I began this series with the claim that covenantal (or more popularly, “presuppositional”) apologetics are on the rise. I noted that I don’t have hard evidence that there are any more people now who know what presuppositional apologetics are than there were people who knew what they were ten years ago. However, I have spent a fair amount of time familiarizing myself with the method and its practitioners and feel confident in asserting that there are. My stated goal in writing this series was to provide an explanation of the aforementioned phenomenon. The series consists of my observations regarding why there are more covenantal apologetics being thrown around now than there were only ten years ago. The ‘reasons’ I gave for the growing popularity of covenantal apologetics over the last decade include the “New Calvinism,” Doug Wilson, James N. Anderson, Choosing Hats, James R. White, anti-Christian critics, Sye TenBruggencate, the Internet, and recent presuppositional publications. If I had it to do over again I would write the series in twenty parts. Or maybe a hundred. I just want to go on about covenantal apologetics, and I feel as though I have not been nearly fair or exhaustive enough in writing on this topic.
However, there was another motive in my writing this series, and that was to give the readers a brief introduction to covenantal apologetics through a different type of format. Hence the name-dropping. And all the links (that currently are not working). Like with An Informal Introduction to Covenantal Apologetics, my goal here was to get information about covenantal apologetics into the reader’s head as quickly as I could. To give him or her a feel for the lay of the land. The who’s who. I had a similar idea in mind with A Brief History of Covenantal Apologetics. Choosing Hats contributor defectivebit has put together a reading plan that will greatly help the individual who wishes to learn the covenantal method of defending the Christian faith. Put all four of these resources together and you can’t go wrong. That’s actually false. But you will have a decent amount of material to get you started on learning (and much more importantly, using) covenantal apologetics. Teach a man to fish and all that.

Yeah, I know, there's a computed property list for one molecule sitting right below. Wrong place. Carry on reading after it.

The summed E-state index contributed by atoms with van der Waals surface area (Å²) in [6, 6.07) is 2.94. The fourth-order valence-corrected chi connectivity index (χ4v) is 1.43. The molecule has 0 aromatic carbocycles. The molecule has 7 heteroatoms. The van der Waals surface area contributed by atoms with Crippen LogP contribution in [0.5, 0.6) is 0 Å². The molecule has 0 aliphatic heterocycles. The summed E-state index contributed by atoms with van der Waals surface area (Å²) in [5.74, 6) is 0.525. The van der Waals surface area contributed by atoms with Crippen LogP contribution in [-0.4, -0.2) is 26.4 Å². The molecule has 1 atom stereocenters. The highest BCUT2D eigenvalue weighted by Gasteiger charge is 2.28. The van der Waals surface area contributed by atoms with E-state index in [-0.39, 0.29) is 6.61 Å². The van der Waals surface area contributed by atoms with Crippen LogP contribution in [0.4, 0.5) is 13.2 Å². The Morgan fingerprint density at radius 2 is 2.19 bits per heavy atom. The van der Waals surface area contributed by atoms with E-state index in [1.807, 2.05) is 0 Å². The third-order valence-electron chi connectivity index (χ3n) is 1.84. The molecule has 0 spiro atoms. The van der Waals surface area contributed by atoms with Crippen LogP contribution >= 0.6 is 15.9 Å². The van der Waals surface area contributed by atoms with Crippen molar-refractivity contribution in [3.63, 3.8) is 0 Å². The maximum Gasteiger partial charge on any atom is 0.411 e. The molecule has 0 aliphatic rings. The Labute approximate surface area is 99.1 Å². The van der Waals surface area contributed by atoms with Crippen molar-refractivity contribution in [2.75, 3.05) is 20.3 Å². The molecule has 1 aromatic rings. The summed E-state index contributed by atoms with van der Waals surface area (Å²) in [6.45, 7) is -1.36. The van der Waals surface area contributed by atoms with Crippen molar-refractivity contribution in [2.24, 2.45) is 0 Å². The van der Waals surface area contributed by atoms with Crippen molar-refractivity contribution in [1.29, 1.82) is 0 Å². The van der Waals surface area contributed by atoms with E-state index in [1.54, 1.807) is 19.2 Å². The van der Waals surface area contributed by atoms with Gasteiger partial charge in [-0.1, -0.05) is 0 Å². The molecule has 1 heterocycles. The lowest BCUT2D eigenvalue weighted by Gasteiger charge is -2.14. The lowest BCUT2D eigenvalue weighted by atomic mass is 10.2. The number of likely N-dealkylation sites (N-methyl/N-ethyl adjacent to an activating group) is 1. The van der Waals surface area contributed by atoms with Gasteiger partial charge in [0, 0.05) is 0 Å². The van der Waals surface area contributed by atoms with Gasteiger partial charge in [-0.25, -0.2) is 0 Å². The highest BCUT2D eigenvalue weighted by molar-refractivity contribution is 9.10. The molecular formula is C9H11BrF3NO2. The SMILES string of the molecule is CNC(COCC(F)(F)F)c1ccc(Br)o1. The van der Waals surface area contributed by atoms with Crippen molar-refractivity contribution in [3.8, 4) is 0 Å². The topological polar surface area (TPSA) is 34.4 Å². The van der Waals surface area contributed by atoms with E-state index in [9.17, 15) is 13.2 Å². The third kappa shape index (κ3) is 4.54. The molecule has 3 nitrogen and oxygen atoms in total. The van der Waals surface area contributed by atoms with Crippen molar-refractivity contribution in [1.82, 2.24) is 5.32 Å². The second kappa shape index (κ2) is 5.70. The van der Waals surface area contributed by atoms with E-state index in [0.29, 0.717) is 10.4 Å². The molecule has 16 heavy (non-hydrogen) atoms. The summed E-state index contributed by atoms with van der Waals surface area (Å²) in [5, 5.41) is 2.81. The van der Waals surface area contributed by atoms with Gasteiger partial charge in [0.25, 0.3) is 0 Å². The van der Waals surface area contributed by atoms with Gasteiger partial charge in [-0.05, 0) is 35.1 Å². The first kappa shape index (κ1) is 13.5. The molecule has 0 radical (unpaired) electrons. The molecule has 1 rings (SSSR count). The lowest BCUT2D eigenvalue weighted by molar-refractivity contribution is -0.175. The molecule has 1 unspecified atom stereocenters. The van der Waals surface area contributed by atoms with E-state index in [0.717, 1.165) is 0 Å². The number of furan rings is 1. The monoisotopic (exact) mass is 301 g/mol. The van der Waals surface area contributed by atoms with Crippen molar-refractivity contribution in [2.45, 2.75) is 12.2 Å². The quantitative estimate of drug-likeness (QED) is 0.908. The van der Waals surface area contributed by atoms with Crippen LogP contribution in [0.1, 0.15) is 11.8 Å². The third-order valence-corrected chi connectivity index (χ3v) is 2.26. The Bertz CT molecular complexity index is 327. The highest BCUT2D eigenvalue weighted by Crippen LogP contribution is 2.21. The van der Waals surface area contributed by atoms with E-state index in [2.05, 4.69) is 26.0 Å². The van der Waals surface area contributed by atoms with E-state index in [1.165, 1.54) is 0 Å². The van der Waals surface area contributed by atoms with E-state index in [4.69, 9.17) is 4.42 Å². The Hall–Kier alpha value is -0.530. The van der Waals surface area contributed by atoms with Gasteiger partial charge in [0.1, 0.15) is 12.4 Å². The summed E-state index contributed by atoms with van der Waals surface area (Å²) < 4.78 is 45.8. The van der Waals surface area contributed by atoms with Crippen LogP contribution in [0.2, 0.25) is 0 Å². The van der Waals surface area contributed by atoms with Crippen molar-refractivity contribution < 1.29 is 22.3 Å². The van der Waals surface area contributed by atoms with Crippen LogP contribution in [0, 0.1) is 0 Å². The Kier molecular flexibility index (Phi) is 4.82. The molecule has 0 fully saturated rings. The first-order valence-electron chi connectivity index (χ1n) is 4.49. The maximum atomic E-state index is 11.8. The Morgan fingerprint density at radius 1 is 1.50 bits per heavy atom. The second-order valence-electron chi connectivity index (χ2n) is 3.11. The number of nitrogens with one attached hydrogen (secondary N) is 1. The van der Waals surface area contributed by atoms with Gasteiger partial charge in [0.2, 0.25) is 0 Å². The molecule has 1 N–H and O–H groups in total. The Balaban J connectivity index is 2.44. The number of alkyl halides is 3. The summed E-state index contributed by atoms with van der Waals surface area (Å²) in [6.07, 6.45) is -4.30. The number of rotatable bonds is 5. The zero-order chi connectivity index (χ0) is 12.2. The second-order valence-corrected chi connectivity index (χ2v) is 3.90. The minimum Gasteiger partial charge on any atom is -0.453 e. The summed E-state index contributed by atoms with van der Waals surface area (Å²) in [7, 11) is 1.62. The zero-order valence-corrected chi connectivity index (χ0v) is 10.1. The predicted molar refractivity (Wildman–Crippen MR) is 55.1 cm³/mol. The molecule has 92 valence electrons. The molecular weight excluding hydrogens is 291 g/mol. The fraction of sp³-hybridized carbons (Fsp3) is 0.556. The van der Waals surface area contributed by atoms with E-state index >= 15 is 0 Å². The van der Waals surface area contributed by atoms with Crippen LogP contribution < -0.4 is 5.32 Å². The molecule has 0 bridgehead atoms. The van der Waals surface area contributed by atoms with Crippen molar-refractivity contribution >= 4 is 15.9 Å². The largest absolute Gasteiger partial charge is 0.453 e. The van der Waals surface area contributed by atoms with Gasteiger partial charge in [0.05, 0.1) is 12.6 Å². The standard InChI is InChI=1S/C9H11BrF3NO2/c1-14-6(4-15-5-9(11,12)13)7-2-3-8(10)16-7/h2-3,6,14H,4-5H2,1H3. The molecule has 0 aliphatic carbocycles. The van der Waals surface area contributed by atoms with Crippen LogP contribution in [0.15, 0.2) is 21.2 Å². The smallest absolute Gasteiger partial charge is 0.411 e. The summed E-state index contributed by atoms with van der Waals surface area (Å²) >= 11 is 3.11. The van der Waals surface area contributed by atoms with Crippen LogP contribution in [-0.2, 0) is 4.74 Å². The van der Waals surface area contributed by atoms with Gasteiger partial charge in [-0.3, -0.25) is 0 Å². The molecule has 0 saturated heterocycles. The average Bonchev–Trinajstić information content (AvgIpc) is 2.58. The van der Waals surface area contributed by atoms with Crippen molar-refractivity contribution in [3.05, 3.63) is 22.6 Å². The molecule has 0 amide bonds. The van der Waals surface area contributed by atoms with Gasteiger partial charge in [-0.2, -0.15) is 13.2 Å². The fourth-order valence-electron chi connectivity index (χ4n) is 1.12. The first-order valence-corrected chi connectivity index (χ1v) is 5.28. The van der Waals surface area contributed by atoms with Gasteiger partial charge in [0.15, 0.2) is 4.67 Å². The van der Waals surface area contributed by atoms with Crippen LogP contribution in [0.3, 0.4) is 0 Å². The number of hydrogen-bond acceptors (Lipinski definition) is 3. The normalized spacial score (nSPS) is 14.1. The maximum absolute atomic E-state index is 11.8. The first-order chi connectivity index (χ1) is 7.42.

This leads us to the final contributing factor to the recent rise of covenantal apologetics. You. You are taking the time to read this post, and have probably read others like it both here and elsewhere. That makes you a part of the covenantal apologetics ‘scene’ regardless of your particular reason for being interested in the content of this post and the content of other resources like it.
You contribute to the hits that come into sites like this one when you take the time to sift through recent posts. You purchase books written by the brilliant theologians who espouse a covenantal apologetic method. You download and listen to lectures hoping to grasp just a little more of the professor’s argument this time around. You are part of a growing number of people who read, study, and use covenantal apologetics, and that is something to be thankful for.
Will the number of adherents to a covenantal apologetic method continue to grow? How long will all of the fuss over the methodology continue? I don’t pretend to know. I’m sure that interest will eventually wane, just as it does for everything else. Perhaps it will be resurrected five hundred years from now. I don’t know. And it’s not that important.
What is important is making the best of what we have now. We have a lot. Apologetics are not a God-given hobby with which 20-somethings might busy themselves in lieu of video games. They are the responsibility of every believer. They are an evangelistic tool. They are a matter of life and death. They are a call to repentance. They are a means of glorifying God.